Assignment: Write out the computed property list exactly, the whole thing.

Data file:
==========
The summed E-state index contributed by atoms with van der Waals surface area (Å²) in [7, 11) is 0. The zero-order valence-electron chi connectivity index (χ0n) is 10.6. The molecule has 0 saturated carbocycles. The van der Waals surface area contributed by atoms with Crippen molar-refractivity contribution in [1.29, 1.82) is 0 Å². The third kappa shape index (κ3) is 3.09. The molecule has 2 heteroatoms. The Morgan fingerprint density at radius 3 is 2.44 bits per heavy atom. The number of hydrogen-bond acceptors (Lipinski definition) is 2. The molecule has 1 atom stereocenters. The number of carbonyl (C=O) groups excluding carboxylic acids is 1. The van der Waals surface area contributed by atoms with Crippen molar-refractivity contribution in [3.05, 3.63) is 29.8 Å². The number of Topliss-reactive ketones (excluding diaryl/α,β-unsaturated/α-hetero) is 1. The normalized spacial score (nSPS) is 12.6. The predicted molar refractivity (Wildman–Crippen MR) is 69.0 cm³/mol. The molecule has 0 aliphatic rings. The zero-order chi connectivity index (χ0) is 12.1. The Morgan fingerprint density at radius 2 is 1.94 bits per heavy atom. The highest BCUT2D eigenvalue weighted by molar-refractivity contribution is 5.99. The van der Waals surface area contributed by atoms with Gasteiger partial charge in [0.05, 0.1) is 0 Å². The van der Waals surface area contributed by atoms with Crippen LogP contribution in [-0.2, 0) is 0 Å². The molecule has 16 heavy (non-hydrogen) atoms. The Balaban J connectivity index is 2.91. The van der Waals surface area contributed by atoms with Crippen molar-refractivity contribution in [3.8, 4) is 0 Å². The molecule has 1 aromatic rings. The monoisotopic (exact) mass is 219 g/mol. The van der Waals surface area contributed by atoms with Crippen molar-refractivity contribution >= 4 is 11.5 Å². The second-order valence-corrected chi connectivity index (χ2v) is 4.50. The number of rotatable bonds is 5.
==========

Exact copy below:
The summed E-state index contributed by atoms with van der Waals surface area (Å²) in [7, 11) is 0. The zero-order valence-electron chi connectivity index (χ0n) is 10.6. The molecule has 0 saturated carbocycles. The van der Waals surface area contributed by atoms with Crippen molar-refractivity contribution in [1.29, 1.82) is 0 Å². The third kappa shape index (κ3) is 3.09. The molecule has 2 heteroatoms. The Morgan fingerprint density at radius 3 is 2.44 bits per heavy atom. The number of hydrogen-bond acceptors (Lipinski definition) is 2. The molecule has 1 atom stereocenters. The number of carbonyl (C=O) groups excluding carboxylic acids is 1. The van der Waals surface area contributed by atoms with Crippen molar-refractivity contribution in [3.05, 3.63) is 29.8 Å². The number of Topliss-reactive ketones (excluding diaryl/α,β-unsaturated/α-hetero) is 1. The normalized spacial score (nSPS) is 12.6. The predicted molar refractivity (Wildman–Crippen MR) is 69.0 cm³/mol. The molecule has 0 aliphatic rings. The zero-order chi connectivity index (χ0) is 12.1. The Morgan fingerprint density at radius 2 is 1.94 bits per heavy atom. The highest BCUT2D eigenvalue weighted by molar-refractivity contribution is 5.99. The van der Waals surface area contributed by atoms with Gasteiger partial charge in [0.05, 0.1) is 0 Å². The van der Waals surface area contributed by atoms with Crippen LogP contribution in [-0.2, 0) is 0 Å². The molecule has 16 heavy (non-hydrogen) atoms. The Balaban J connectivity index is 2.91. The van der Waals surface area contributed by atoms with Crippen molar-refractivity contribution in [3.8, 4) is 0 Å². The molecule has 1 aromatic rings. The monoisotopic (exact) mass is 219 g/mol. The van der Waals surface area contributed by atoms with Crippen molar-refractivity contribution >= 4 is 11.5 Å². The second-order valence-corrected chi connectivity index (χ2v) is 4.50. The number of rotatable bonds is 5.